How does rising atmospheric CO2 affect marine organisms?

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Volume 15 Number 1:  4 January 2012

Farm and Range Management to Mitigate and Adapt to Climate Change: Although based on the claim that rising atmospheric CO2 concentrations are a threat to both nature and humanity, the policy prescriptions of a recent editorial in the Journal of Soil and Water Conservation should resonate with climate alarmists and skeptics alike.

Subject Index Summary
Glaciers (Arctic): Computer simulations of global climate change have long indicated the world's polar regions should show the first and severest signs of CO2-induced global warming. If the models are correct, these signs should be especially evident since the second half of the 20th century, when approximately two-thirds of the modern-era rise in atmospheric CO2 occurred and Earth's temperature supposedly rose, in the view of most climate alarmists, to a level unprecedented in the entire past millennium. In this review, we examine historic trends in Arctic glacier behavior to determine the credibility of current climate models with respect to their polar predictions.

Journal Reviews
Comparing Earth's Sea-Level and Energy Budgets: What does the enterprise reveal about the confidence we can place in this most recent assessment of the rate of sea level rise over the last third of a century?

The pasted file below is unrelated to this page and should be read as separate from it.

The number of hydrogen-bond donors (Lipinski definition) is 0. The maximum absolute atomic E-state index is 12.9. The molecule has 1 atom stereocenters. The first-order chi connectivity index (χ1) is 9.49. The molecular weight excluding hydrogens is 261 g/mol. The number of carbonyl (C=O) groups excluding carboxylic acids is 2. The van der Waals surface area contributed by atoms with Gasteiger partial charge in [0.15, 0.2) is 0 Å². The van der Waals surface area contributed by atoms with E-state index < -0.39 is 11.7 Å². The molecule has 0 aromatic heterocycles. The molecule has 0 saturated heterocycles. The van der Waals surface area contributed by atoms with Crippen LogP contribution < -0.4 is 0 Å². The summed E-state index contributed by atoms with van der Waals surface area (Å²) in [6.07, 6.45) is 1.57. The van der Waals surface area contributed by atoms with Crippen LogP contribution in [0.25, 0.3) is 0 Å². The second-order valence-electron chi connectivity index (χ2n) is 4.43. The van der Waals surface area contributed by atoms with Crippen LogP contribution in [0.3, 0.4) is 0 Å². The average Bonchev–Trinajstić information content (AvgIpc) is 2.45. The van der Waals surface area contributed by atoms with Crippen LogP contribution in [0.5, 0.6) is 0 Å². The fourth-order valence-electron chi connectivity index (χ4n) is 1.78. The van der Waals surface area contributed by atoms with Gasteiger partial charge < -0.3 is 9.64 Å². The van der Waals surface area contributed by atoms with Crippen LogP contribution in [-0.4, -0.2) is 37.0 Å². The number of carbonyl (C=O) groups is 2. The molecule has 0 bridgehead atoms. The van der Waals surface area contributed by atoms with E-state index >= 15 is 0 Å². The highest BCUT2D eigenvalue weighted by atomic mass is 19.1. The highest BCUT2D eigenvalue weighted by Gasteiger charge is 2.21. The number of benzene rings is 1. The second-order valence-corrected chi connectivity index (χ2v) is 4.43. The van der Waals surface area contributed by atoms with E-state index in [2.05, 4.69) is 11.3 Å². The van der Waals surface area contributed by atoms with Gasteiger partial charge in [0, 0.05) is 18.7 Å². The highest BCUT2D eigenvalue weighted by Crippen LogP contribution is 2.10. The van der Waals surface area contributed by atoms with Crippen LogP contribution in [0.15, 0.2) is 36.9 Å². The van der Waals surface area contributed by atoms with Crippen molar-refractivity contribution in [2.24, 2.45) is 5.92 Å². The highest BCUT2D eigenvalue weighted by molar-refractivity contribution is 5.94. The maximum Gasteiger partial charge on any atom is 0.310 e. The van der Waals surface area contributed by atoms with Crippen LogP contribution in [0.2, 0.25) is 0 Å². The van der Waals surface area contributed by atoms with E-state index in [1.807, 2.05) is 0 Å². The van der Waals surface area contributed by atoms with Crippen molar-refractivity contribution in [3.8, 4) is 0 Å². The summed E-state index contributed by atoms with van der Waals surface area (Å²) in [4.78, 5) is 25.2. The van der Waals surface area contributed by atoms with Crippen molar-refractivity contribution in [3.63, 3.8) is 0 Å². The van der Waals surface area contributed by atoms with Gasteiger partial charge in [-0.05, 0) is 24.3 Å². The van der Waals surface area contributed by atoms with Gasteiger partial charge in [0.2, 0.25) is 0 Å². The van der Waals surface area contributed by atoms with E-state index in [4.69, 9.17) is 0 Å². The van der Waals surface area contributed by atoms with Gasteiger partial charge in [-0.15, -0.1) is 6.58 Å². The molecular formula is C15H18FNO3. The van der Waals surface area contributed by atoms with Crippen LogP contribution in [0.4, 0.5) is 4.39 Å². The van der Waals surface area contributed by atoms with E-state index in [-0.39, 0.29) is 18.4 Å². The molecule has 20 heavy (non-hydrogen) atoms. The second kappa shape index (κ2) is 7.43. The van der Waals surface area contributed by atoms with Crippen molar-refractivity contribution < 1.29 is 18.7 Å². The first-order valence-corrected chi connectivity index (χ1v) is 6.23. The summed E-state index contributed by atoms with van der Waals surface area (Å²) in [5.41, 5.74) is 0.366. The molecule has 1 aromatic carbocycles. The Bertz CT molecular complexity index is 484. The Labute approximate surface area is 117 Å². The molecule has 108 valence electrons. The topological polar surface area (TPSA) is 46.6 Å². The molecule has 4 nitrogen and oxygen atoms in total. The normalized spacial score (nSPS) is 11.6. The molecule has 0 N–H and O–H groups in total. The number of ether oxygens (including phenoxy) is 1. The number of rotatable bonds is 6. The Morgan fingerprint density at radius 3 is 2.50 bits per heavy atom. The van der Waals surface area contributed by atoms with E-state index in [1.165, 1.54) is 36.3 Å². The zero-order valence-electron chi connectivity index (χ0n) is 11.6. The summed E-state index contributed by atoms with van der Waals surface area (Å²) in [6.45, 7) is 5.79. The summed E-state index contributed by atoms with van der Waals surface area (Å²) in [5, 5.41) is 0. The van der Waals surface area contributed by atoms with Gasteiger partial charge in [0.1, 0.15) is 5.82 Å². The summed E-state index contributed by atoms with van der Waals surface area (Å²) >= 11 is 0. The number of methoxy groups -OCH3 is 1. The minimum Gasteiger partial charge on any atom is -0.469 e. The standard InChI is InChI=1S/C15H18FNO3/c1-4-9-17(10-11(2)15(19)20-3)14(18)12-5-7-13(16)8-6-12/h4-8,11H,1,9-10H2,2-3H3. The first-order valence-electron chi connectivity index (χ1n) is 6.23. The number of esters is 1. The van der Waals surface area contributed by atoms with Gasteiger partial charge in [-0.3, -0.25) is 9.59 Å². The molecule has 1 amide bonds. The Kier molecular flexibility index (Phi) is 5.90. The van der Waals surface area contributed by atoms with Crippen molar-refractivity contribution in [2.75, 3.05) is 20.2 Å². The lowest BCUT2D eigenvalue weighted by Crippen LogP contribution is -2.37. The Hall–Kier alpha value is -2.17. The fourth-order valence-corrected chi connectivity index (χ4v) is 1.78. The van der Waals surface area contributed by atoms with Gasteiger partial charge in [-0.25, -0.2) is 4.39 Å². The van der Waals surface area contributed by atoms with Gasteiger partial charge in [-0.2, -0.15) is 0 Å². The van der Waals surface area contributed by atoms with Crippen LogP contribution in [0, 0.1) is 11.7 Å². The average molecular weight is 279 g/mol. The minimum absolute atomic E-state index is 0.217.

Nearly Half a Millennium of Antarctic Temperatures: What do Dronning Maud Land data reveal about the nature of 20th-century warming there?

ENSO Variability Over the Past Millennium: What does it imply about the likely relative strength/frequency of El Niņo and La Niņa events in a future warmer world? And what does that imply about the reliability of today's climate models?

The Future of the Brazilian Amazon: How might it be affected by the global soy and biofuels industries?

Feeding the World Four Decades from Now: New research suggests how the seemingly impossible task might possibly be accomplished.

Ocean Acidification Database
The latest addition of peer-reviewed data archived to our database of marine organism responses to atmospheric CO2 enrichment is Coralline Red Algae [Lithothamnion glaciale]. To access the entire database, click here.